Beaches, Buttocks and Medical Tourism
Medical Tourism is a fast-growing trend in the search for the perfect body, or a money saving medical procedure like replacing a hip or getting your teeth straight.
And for costly medical procedures for the uninsured and underinsured, treatment abroad may be the only answer.
Some studies like the All Medical Tourism report say the cost of surgery in India, Thailand and South Africa can be one-tenth of what it is in the United States and Western Europe. Sometimes even less.
A heart-valve replacement, for example, that costs $200,000 or more in the U.S. goes for $10,000 in India…and that includes round-trip airfare.
A knee replacement in Thailand with six days of physical therapy costs roughly one-fifth of what it would in the States.
Global Health care is the new term, and while saving money is one reason why people travel to far away places for medical procedures, it’s certainly not the only reason.
There are shorter waits, and the chance to spend a relaxing week on the beach, see the sights and recuperate while living it up in a luxury hotel with friends and family.
In most places the care is as good if not better than at home because the health care workers are trained in the US or Europe.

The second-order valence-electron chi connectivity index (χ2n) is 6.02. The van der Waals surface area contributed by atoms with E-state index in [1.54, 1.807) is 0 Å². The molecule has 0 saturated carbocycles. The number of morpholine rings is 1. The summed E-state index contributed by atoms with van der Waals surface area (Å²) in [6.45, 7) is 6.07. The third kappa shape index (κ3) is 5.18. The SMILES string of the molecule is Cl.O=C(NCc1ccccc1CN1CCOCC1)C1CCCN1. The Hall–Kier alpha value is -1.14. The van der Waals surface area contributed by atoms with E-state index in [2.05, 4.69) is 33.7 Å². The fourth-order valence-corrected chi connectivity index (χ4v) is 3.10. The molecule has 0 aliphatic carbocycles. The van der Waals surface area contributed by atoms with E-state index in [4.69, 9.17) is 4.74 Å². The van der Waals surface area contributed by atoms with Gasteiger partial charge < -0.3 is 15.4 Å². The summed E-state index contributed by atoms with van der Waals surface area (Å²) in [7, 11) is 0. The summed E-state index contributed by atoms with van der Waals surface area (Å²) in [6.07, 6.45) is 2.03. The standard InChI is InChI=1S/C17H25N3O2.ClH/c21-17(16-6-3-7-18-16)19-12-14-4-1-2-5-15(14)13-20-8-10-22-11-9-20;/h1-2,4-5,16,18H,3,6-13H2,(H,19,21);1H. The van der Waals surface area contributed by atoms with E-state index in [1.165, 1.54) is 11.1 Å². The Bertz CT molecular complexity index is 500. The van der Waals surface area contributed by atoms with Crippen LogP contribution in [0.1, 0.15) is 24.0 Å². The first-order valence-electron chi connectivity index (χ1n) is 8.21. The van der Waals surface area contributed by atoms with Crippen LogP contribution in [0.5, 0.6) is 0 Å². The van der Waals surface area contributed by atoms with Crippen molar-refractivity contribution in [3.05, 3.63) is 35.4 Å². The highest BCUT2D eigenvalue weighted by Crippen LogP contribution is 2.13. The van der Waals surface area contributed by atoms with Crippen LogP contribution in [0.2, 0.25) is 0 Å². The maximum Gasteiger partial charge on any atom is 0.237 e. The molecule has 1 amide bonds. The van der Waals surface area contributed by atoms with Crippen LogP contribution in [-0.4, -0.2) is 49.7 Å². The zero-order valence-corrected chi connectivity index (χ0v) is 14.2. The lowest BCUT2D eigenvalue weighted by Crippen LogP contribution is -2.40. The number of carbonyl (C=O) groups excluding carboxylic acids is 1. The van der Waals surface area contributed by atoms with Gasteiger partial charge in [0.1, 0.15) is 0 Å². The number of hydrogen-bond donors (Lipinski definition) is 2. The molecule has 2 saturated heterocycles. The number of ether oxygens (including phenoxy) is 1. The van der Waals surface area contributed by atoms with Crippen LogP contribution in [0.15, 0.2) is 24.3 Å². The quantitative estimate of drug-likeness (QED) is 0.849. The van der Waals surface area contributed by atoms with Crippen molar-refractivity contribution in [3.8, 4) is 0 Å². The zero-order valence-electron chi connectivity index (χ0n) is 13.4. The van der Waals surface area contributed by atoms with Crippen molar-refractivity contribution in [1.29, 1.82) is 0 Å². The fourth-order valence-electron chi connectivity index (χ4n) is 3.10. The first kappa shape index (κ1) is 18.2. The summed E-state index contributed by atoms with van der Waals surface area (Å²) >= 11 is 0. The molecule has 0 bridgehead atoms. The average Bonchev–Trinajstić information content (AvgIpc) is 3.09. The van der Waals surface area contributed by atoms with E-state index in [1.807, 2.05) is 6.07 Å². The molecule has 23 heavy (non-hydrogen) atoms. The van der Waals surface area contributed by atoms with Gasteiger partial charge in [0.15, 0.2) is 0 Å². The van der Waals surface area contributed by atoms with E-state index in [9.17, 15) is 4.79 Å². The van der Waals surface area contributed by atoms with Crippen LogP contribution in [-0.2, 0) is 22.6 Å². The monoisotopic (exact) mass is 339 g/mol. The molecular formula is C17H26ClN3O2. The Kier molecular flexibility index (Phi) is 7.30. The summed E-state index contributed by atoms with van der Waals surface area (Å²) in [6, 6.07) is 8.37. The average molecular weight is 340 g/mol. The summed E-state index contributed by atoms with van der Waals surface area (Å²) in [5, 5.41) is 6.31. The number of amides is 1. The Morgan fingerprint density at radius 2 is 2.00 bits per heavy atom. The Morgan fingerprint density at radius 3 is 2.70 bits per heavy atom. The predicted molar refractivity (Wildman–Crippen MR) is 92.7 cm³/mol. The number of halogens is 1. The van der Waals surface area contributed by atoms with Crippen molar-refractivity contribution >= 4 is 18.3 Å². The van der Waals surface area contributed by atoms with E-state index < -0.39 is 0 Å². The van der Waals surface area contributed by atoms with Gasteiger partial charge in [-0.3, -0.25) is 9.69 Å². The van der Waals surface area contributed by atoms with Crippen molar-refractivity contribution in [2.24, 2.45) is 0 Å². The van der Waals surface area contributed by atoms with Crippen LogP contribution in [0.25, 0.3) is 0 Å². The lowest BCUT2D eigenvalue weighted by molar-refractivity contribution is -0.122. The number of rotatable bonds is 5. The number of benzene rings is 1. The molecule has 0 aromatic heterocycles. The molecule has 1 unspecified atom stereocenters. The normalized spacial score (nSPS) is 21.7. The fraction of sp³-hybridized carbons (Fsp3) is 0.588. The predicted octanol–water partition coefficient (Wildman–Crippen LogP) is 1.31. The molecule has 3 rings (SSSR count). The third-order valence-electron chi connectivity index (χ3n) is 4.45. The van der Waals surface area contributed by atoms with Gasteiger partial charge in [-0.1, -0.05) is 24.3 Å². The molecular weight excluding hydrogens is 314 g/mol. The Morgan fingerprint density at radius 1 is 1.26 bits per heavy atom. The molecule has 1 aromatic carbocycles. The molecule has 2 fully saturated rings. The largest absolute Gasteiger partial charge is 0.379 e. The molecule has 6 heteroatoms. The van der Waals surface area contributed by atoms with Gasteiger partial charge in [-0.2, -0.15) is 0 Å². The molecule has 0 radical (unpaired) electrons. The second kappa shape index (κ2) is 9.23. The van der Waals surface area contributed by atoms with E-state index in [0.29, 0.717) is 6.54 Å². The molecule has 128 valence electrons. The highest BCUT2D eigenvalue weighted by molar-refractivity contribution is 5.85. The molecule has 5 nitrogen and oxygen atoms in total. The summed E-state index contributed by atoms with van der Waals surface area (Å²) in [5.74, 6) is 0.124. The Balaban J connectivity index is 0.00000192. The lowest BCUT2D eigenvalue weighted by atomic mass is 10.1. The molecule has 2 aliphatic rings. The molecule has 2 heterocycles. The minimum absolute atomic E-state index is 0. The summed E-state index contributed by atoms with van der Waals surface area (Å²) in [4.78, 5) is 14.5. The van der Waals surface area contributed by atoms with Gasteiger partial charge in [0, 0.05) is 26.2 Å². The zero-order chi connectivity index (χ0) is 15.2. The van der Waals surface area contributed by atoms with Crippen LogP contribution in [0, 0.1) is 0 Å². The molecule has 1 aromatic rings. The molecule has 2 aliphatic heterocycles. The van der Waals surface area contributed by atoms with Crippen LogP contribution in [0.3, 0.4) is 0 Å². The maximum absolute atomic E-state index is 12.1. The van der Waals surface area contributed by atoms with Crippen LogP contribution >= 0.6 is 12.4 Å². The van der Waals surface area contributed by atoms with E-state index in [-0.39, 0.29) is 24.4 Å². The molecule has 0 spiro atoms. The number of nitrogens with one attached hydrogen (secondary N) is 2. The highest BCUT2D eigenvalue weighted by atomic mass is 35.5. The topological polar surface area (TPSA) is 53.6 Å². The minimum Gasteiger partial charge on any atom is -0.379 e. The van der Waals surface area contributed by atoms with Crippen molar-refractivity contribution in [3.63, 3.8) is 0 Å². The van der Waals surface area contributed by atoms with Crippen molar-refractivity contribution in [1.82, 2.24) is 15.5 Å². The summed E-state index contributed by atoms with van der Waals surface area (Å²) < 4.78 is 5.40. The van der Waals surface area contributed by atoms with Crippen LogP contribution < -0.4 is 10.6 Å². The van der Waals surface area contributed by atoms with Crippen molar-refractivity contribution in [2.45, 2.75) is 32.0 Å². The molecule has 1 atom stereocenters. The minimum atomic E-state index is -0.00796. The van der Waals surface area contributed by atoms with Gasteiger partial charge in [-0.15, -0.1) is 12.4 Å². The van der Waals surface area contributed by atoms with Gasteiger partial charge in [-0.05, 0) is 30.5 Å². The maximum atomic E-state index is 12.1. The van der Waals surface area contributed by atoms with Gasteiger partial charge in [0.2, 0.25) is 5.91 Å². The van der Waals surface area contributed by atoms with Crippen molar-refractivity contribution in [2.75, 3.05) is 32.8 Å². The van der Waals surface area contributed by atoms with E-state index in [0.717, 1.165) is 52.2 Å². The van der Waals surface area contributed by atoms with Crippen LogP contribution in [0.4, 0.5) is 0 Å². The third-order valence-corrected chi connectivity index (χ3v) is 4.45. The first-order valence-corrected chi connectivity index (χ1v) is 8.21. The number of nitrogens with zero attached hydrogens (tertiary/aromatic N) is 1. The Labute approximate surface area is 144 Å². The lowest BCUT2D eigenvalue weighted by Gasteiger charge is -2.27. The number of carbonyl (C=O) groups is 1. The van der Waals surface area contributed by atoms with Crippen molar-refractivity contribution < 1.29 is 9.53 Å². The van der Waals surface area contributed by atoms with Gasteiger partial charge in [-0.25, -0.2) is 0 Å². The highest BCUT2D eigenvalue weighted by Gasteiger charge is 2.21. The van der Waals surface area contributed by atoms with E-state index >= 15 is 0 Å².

Take Bangkok’s Bumrundgrad Hospital. It has more than 200 U.S board-certified surgeons, a vibrant, informative web site and state-of-the-art diagnostic, therapeutic and intensive care facilities in a one-stop medical center.
We're also hearing that that insurance companies may someday require their clients to go abroad for certain medical procedures.
Think about it. If a hip replacement or coronary bypass procedure saves the insurance company several thousands of dollars, why wouldn’t they come up with a new twist on the familiar two-tiered "In Network" and "Out of Network" categories.
Except this time “In Network” health care provider is abroad
Far fetched? Maybe. But one painless way of marketing the revolutionary idea could be: See the Taj Mahal and get a new heart valve or else?